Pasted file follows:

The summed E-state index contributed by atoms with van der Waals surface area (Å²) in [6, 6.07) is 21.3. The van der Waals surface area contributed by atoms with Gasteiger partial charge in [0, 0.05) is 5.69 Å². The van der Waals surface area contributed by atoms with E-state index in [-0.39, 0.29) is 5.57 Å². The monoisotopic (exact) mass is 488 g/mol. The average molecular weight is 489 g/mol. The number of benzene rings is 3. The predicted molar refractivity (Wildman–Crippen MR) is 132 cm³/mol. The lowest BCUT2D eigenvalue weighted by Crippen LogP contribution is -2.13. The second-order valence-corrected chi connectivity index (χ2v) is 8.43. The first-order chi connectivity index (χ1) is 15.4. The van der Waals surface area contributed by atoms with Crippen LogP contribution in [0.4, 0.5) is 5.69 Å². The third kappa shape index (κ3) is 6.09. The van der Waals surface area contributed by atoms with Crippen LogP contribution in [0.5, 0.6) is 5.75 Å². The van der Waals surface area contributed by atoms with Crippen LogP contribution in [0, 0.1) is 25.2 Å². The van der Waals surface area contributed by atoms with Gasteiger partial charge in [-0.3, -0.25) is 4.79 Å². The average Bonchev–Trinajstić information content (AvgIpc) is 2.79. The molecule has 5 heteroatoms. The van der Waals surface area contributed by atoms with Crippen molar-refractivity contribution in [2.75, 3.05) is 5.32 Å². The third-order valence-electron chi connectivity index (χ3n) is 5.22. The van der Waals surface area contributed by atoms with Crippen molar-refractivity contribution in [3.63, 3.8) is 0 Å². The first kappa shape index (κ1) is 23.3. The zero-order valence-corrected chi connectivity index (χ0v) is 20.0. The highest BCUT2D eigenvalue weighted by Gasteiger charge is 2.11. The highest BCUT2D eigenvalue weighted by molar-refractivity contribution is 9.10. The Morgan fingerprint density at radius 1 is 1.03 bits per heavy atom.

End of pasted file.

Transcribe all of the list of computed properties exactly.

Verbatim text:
The summed E-state index contributed by atoms with van der Waals surface area (Å²) in [6, 6.07) is 21.3. The van der Waals surface area contributed by atoms with Gasteiger partial charge in [0, 0.05) is 5.69 Å². The van der Waals surface area contributed by atoms with E-state index in [-0.39, 0.29) is 5.57 Å². The monoisotopic (exact) mass is 488 g/mol. The average molecular weight is 489 g/mol. The number of benzene rings is 3. The predicted molar refractivity (Wildman–Crippen MR) is 132 cm³/mol. The lowest BCUT2D eigenvalue weighted by Crippen LogP contribution is -2.13. The second-order valence-corrected chi connectivity index (χ2v) is 8.43. The first-order chi connectivity index (χ1) is 15.4. The van der Waals surface area contributed by atoms with Crippen LogP contribution in [0.4, 0.5) is 5.69 Å². The third kappa shape index (κ3) is 6.09. The van der Waals surface area contributed by atoms with Crippen LogP contribution in [0.5, 0.6) is 5.75 Å². The van der Waals surface area contributed by atoms with Crippen LogP contribution in [0, 0.1) is 25.2 Å². The van der Waals surface area contributed by atoms with Gasteiger partial charge in [-0.3, -0.25) is 4.79 Å². The average Bonchev–Trinajstić information content (AvgIpc) is 2.79. The molecule has 5 heteroatoms. The van der Waals surface area contributed by atoms with Crippen molar-refractivity contribution in [2.75, 3.05) is 5.32 Å². The third-order valence-electron chi connectivity index (χ3n) is 5.22. The van der Waals surface area contributed by atoms with Crippen molar-refractivity contribution in [3.63, 3.8) is 0 Å². The first kappa shape index (κ1) is 23.3. The zero-order valence-corrected chi connectivity index (χ0v) is 20.0. The highest BCUT2D eigenvalue weighted by Gasteiger charge is 2.11. The highest BCUT2D eigenvalue weighted by molar-refractivity contribution is 9.10. The Morgan fingerprint density at radius 1 is 1.03 bits per heavy atom.